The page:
Maxton is 13 months old today, and tonight I gave him a bedtime bottle of whole milk for the first time. I’ve been weaning for a month and saved his nighttime feeding for last, and the last time I breastfed him was two nights ago. Last night my husband put him to bed while I cried in the bathroom… He’s out tonight so I thought I’d be even more of a mess, but I actually feel pretty fine… it’s fitting that our breastfeeding adventure isn’t ending how I expected because it has been full of curveballs from the start.
Five weeks early, Max was whisked away to the NICU shortly after he was born. A nurse showed me how to pump before I was able to try breastfeeding. When I finally did he wasn’t really able to latch, so the nurse tube-fed him my colostrum. I think she said something like, “It’s okay – his first feeding is still from you,” and it wasn’t until she tried to make me feel better that I started to feel bad. Or it may have just been the drugs wearing off.
Max was on donor milk until mine came in, and then I pumped away while he was in the NICU for a week. I would go the hospital every day and try breastfeeding for a few feedings, and then set an alarm to pump at night. Trying to breastfeed apparently burned more calories than he was taking in, so sometimes he would be too worn out to drink a bottle after and have to be tube-fed. Another issue keeping him in the NICU was jaundice, which takes longer to go away in breastfed babies.
My desperation to get Max home and my determination to breastfeed were turning out to be conflicting interests. I talked to every lactation consultant at the hospital, and the only thing they all seemed to agree on was an inexplicable obsession with the “football hold” breastfeeding position… I tried the Supplemental Nursing System (which requires four hands to operate), “sandwiching” my boobs (still don’t understand what that means) and nipple shields (godsend). Little by little, feeding by feeding, I figured out how many pillows and what positions worked for us, and we started to get the hang of it.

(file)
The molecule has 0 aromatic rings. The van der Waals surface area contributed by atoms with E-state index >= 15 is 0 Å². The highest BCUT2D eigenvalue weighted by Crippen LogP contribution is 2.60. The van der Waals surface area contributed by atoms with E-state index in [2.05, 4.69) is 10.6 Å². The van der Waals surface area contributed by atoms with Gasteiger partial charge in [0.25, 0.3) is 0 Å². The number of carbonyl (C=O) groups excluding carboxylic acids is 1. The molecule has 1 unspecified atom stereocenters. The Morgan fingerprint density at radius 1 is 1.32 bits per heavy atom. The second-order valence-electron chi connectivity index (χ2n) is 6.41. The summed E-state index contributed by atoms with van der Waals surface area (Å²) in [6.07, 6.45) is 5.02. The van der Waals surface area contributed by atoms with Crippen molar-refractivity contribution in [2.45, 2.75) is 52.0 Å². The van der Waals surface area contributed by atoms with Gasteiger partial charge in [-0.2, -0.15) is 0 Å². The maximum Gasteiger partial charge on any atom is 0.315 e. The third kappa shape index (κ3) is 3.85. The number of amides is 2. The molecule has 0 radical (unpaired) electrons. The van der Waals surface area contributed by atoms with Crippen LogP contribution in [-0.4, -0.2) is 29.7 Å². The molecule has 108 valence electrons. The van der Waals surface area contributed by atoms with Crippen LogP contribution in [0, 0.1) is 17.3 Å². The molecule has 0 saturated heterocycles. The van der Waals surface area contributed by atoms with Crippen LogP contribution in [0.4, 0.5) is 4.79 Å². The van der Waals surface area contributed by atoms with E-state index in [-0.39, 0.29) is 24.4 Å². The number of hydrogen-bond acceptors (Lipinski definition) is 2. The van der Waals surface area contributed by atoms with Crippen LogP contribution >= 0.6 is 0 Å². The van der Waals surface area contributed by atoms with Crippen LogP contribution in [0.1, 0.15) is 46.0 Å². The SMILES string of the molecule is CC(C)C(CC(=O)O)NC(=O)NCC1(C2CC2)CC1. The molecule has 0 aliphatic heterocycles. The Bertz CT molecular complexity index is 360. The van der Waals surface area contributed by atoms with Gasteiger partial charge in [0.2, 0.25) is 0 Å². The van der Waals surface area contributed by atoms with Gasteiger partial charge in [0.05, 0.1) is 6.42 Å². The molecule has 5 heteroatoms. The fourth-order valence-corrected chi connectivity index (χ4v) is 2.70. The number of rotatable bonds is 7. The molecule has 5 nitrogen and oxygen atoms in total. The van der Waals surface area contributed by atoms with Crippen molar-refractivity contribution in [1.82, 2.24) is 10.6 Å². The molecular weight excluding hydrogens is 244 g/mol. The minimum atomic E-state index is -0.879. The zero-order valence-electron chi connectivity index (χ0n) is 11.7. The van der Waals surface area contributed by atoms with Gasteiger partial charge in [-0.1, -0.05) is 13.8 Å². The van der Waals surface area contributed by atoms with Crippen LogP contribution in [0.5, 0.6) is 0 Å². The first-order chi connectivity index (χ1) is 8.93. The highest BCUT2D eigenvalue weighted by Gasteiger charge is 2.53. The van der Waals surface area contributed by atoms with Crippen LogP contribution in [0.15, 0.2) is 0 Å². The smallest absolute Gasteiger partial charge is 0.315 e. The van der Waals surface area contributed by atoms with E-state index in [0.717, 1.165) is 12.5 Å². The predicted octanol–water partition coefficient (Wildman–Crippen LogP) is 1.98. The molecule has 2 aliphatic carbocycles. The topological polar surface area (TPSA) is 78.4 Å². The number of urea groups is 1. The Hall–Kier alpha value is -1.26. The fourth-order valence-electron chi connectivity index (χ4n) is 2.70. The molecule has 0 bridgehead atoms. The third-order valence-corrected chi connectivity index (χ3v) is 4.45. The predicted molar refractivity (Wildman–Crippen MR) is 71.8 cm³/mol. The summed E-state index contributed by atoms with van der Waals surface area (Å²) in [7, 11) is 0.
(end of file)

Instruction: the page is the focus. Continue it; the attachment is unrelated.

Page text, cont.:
After being discharged and seeing yet another lactation consultant, Max and I finally got into a groove. In the beginning it felt like I would never be able to breastfeed without the perfect back support and pillow placement, but one day I found myself sitting on a hale bale, nursing Max under a scarf in the middle of an apple orchard.
We spent a few glorious months in that sweet spot, and then Max changed the rules again. When he was seven months old, he started getting really fussy when he nursed. At first the pediatrician thought it was because he had a virus, then they thought it was reflux… and then after medicine and giving up dairy didn’t make a difference, I consulted Dr. Google and realized I might have just been feeding him too much. Turns out you can’t keep a baby on the same schedule for seven months! Oops!
Prematurity, reflux, dairy sensitivity… these are things I was determined to power through, but what really scared me – teeth – ended up not really being a big deal. Max did bite me a couple of times, but after frantically Googling what to do (Google to the rescue again!), the seemingly idiotic advice to tell him to chew on something else actually worked. (Shouting “NO!” just made him laugh.) What ended up being more irritating was the constant boob slapping, hair pulling, nose grabbing and nipple scratching at 10ish+ months. But then he would fall asleep on me or take a break to smile up at me, and I would forget all of the abuse. And there was that one time milk squirted out when he pinched me, and we both started cracking up.
I was afraid those moments would end when I stopped breastfeeding, but tonight Max smiled up at me when I laid him down and kicked his legs when I fluffed out his robot blanket on top of him – just like he’s been doing all week. Then he waved at his mobile when I turned it on (a new level of cuteness) and went to sleep without a peep. I think I’m ready for our next adventure, and so is he.